£4000 on the building only of the private dwelling house brick built and tiled or slated situate and known as ‘The Elms’ Old Dover Road Canterbury.
£500 on the building only of stable loose box coachhouse and harness room all adjoining with loft and man’s room over brick built and tiled near.
£25 on the building only of toolhouse and WC adjoining brick and timber built and tiled or slated near.
Amended 1.11.19 to say interest in policy now vested in HBH and WJH of Dover St as Owners and William Burniston as mortgagee
1920-1921 – Dover Street insurance.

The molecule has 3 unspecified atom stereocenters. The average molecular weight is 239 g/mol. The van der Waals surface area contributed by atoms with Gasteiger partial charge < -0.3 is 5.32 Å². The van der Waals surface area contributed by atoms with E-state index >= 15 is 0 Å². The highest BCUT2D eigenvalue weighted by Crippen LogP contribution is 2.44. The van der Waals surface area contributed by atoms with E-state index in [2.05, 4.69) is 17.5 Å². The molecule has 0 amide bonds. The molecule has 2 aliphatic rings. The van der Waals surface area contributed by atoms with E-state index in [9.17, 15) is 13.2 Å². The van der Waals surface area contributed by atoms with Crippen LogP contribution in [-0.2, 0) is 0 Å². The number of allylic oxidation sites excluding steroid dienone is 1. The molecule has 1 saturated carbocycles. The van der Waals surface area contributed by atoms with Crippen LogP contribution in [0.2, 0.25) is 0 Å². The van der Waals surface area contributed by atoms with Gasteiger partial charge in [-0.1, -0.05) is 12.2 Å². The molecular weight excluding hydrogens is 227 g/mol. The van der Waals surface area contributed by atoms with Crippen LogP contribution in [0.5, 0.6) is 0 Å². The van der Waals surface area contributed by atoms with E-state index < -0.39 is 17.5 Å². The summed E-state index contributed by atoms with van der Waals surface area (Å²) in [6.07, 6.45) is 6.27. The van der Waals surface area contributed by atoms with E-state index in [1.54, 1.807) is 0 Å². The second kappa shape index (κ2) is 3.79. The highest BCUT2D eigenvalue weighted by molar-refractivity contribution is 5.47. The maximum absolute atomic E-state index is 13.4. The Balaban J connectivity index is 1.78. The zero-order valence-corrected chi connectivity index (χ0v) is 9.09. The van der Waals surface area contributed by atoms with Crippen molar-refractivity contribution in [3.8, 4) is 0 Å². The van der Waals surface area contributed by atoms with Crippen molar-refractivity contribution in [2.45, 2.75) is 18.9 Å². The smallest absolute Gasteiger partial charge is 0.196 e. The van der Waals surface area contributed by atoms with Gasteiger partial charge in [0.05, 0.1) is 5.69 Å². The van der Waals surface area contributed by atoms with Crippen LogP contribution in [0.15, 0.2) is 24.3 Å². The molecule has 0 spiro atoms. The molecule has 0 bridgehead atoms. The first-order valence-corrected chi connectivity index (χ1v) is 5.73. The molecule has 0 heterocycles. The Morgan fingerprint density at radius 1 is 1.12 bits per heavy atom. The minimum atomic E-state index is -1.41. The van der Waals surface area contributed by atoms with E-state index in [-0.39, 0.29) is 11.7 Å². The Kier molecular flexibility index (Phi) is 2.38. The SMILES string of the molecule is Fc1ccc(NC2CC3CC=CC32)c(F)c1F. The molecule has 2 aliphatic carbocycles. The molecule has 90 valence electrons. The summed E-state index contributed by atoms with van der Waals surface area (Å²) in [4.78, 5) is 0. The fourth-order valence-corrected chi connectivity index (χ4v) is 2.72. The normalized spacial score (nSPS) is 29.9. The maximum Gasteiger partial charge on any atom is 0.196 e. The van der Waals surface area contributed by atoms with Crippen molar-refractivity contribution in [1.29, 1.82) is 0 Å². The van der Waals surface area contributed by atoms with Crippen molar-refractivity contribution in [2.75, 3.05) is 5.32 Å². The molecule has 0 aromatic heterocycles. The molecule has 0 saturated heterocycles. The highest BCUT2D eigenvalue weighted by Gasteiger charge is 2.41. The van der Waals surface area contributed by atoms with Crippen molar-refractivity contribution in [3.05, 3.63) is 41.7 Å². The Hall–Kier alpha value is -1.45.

Kent Fire Insurance Co. 16.6.20-midsummer 1921.
To HBH & WJH of Dover St & S H Barnwell as mortgagee.
£1000 on the building brick and lath and plaster built and slated and skylighted situate No 12 Dover Street Canterbury aforesaid occupied by the Insured as Engineers and Millwrights showrooms, offices, store for rubber belting asbestos and metal fittings containing 5 cwt [centum weight] of cotton waste, wood and metal patterns, 120 gallons each of lard, whale, gas, engine and cylinder oil and 40 gallons of paraffin.
Said building is heated by low pressure hot water apparatus securely fixed and lighted by incandescent electric light and gas securely arranged.
1922 – The Elms.
An indenture dated 22 February 1922 was made between HBH and WJH and Hetty Claudine Lucy Byng Fellows to let The Elms for £125 per year.
1923 – Old Dover Road Yard.
An insurance policy, dated 8 June 1922 – 24 June 1923, lists a saw pit in Old Dover Road Yard.